Values and angles visualization — Part 4
This article is part of a series of 4, showing the various ways to visualize, with Weather Station, values and angles in a correlated way. Or not…
- Part 1 — The distribution radar chart, to view the distribution of several angles.
- Part 2 — The full radar chart, to expose a non-angular measurement according to an angle.
- Part 3 — The radial bar chart, to present in a segmented way, a measurement according to an angle.
- Part 4 — The angular stream chart, to reveal in a timeline the link between a measurement and an angle.
To complete this series of articles, I wanted to talk to you about a type of graph that I have never seen used in meteorology. Of course, it certainly does not provide the strictness of reading of a radial bar chart, nor the ability to compare as provided by a distribution radar chart nor the simplicity of understanding of a full radar chart. But it offers a whole new form of reading of what can link a specific measurement to a variable angle value. It’s called an angular stream chart.
This type of graph can be seen as a sort of timeline in which the non-angular measurement is represented in Y axis, in flows of different colors — each of these colors distinguishing the sector of angle to which this measurement belongs.
To set this diagram, you must first select the modules and the measurements you want to display. For the angle, in historical data, you can choose the most appropriate dataset (amplitude, average, maximum, median, middle, minimum or standard deviation, regarding the compilation mode you’ve set). For the measurement you must choose the module and the measurement. For historical data, you must choose the dataset too.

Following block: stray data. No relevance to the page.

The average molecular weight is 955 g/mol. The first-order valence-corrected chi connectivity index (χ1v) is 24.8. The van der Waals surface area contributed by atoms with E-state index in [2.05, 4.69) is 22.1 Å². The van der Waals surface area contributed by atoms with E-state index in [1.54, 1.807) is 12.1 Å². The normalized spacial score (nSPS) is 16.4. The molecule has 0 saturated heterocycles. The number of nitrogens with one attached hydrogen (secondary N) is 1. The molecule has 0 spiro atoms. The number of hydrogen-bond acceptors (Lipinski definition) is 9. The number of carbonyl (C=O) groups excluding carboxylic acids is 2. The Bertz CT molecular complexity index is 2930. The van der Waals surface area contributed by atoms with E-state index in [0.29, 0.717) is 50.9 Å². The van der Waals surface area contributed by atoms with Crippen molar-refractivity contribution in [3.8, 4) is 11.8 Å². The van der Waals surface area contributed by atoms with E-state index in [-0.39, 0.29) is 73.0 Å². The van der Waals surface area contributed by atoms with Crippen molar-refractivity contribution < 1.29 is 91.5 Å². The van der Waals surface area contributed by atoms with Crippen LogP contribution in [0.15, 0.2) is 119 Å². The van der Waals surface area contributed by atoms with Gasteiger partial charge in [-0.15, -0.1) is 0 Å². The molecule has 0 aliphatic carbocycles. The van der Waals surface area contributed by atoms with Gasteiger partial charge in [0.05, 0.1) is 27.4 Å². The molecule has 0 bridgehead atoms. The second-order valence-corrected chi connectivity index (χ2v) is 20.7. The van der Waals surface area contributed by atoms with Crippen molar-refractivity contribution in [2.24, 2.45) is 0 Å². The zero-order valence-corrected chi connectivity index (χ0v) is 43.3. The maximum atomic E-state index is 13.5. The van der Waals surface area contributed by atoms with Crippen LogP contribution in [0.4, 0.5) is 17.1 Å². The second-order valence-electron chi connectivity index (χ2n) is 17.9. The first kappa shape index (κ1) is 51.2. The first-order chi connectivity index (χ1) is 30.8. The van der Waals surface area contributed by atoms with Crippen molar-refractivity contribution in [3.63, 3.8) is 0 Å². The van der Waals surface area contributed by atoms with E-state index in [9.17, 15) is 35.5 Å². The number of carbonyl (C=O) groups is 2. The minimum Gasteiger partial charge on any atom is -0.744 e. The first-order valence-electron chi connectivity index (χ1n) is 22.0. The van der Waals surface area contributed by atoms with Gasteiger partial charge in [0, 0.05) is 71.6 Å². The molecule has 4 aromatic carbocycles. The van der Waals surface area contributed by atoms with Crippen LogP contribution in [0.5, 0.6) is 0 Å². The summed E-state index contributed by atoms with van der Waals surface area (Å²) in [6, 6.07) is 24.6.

In the angle parameters, you can set the number of sectors on which you want a representation of the values. Allotment is done for 4 or 8 sectors.
As an example, the following graph highlights the cloudiness relative to wind sources for September 2018 at my home. Note you can click on wind sources names to activate or deactivate a sector, a true “data exploration” help.
That’s it, this series of articles dedicated to the visualization of angular and non-angular measurements is completed. I hope it has allowed you to discover new ways of viewing your data. New ways to display YOUR weather!
If all this seems still a little difficult to use, do not hesitate to come to ask your questions in the community support…
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